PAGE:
Now I see newcomers to the island in a whole different light. Many of them now appear to me as overbearing, over opinionated, sun burned dominating “know it alls” who hang together as if they were in an army whose sole purpose is to take St. Croix out of the dark ages. And some of them do this by buying up properties, opening up stateside style businesses with obnoxious plastic signs, and consuming too much time on local radio talk shows with their imaginary expertise on what makes a better St. Croix.
Fortunately I arrived here many years ago as a musician whose only concern was to get people to have a good time. And through the years as the nightclubs and restaurants on the island have become more like continental establishments, I found myself being more comfortable teaching music from my home rather than playing local bars or going out on tours. And that is how I became more in touch with the cultures and habits of the everyday working, church going Crucians who stand strong with their beliefs in family, agriculture, education and of course God. And their kindness and trust towards me teaching them or their children has gained me more friends than I had back when I first came to St. Croix. They showed me the difference between having real friends and just knowing a lot of people.
Now we all know about the many troubles in the world around us. No matter where you go or what you read or see on TV, there are always problems and someone with something to complain about. St. Croix is no different from any other place that goes through changes that are brought by mankind’s desire for material possessions and power. So those who feel that this island is going down hill are just looking at a glass that is half empty because they see their memories as past realities that were poured out by the present instead of seeing the glass half full with room to grow. Just start realizing that the locals of this island have a very strong passion for family and worship that helps them rise above and defeat any obstacles that get in their way. And that passion is fueled by the determination to show that the roots are the strongest part of a tree.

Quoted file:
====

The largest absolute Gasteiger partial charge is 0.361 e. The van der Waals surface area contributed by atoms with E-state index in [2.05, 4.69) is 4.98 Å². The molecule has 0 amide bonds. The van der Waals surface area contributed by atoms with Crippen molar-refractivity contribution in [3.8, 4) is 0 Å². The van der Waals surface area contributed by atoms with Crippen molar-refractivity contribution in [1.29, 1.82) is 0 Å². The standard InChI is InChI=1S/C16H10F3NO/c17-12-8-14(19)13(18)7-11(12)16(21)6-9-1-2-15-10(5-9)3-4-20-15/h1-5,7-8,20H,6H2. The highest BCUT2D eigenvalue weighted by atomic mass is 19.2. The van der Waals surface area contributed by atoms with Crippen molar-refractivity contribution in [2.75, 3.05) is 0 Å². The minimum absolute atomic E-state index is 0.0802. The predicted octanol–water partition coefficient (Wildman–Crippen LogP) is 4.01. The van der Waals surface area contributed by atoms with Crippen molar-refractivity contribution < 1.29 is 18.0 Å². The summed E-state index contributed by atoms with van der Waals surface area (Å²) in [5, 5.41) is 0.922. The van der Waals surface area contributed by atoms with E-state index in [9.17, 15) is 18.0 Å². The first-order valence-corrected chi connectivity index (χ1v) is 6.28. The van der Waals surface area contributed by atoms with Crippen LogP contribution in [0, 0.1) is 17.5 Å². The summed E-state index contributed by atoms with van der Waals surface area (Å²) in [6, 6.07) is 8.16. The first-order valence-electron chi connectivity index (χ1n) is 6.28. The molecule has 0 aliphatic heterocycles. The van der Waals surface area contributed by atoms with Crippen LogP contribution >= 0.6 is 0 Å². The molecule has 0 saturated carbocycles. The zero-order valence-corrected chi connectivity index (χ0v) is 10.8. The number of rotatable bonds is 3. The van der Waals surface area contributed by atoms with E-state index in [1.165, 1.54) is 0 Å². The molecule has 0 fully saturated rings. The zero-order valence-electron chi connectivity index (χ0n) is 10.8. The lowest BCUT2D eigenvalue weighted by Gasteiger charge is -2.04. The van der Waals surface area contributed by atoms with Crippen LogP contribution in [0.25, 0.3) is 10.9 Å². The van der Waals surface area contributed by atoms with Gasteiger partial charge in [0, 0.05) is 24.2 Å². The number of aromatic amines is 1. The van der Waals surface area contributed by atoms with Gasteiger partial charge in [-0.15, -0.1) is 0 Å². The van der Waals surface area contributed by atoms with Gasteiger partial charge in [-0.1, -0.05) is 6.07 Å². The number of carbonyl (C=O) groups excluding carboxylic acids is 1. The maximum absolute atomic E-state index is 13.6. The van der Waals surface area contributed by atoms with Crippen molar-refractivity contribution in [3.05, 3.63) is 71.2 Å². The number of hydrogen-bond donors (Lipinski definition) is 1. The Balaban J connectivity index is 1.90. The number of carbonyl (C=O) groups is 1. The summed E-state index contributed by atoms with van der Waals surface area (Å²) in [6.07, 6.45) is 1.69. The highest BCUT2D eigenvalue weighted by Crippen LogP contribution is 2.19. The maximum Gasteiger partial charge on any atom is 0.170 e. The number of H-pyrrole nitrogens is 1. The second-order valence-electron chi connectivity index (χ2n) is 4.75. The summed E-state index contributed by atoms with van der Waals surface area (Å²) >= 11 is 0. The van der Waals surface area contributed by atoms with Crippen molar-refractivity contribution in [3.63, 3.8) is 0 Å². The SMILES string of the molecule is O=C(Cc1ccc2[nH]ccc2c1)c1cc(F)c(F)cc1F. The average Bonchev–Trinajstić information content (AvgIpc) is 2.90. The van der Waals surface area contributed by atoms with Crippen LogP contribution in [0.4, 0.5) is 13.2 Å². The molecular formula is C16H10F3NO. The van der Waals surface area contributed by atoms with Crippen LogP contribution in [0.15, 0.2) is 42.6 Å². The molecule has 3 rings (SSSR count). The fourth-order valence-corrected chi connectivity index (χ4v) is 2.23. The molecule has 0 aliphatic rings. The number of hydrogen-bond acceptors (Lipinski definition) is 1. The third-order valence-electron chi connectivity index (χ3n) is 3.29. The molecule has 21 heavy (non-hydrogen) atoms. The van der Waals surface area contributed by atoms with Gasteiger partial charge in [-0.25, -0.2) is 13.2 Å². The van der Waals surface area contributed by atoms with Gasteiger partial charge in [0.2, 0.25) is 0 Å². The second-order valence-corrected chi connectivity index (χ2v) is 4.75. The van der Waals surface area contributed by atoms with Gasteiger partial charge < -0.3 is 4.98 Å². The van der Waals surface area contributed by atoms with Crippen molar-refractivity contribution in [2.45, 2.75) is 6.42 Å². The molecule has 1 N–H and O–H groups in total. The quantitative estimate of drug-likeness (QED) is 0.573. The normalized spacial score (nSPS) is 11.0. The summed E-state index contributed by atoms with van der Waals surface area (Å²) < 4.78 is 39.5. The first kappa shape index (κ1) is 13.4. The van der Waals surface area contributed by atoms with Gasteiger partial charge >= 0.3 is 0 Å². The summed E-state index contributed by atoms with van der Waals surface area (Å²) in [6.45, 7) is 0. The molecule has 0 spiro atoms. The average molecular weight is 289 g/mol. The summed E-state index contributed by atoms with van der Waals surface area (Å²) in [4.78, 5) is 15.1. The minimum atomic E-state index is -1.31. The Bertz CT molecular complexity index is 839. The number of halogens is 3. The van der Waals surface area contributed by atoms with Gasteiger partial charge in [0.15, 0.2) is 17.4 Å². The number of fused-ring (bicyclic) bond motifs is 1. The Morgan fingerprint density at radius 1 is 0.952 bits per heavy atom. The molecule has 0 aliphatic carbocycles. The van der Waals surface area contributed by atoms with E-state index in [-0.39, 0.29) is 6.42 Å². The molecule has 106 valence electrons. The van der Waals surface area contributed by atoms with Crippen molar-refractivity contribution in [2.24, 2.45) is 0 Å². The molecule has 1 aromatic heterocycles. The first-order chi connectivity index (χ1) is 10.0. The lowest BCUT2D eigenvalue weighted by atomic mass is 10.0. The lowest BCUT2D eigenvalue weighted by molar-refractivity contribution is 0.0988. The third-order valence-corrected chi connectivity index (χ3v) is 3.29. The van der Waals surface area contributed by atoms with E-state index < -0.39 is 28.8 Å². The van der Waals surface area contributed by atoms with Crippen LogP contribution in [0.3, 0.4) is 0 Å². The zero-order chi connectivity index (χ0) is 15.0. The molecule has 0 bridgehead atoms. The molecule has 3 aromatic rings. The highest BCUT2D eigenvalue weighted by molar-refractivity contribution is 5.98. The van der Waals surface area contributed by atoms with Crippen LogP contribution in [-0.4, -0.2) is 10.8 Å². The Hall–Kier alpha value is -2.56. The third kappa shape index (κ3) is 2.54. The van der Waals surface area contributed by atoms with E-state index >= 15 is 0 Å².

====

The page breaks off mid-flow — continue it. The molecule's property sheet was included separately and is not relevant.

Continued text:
So where have all the fish gone? Obviously this is an environmental problem that we will definitely be covering at a later date. But my analogies that were spun from that question should give new directions to anyone who moves here and wants to make a difference. Their goals will never be reached as long as they have a “go for the throat” attitude towards change. They first have to establish a genuine communication with our local residents without trying to stand over them like their great white hope or new savoir. It takes many individual friendships to gain their trust and respect as a whole, and that takes time. The last thing you want to do is push your opinions in their faces on a daily basis. So if you really want to know where all the fish have gone you will just have to jump in the water instead of standing on the beach running your mouth.
JJ Rocks - The Spotlight Zone
Where have all the fish gone?
JJ Rocks Article # 53: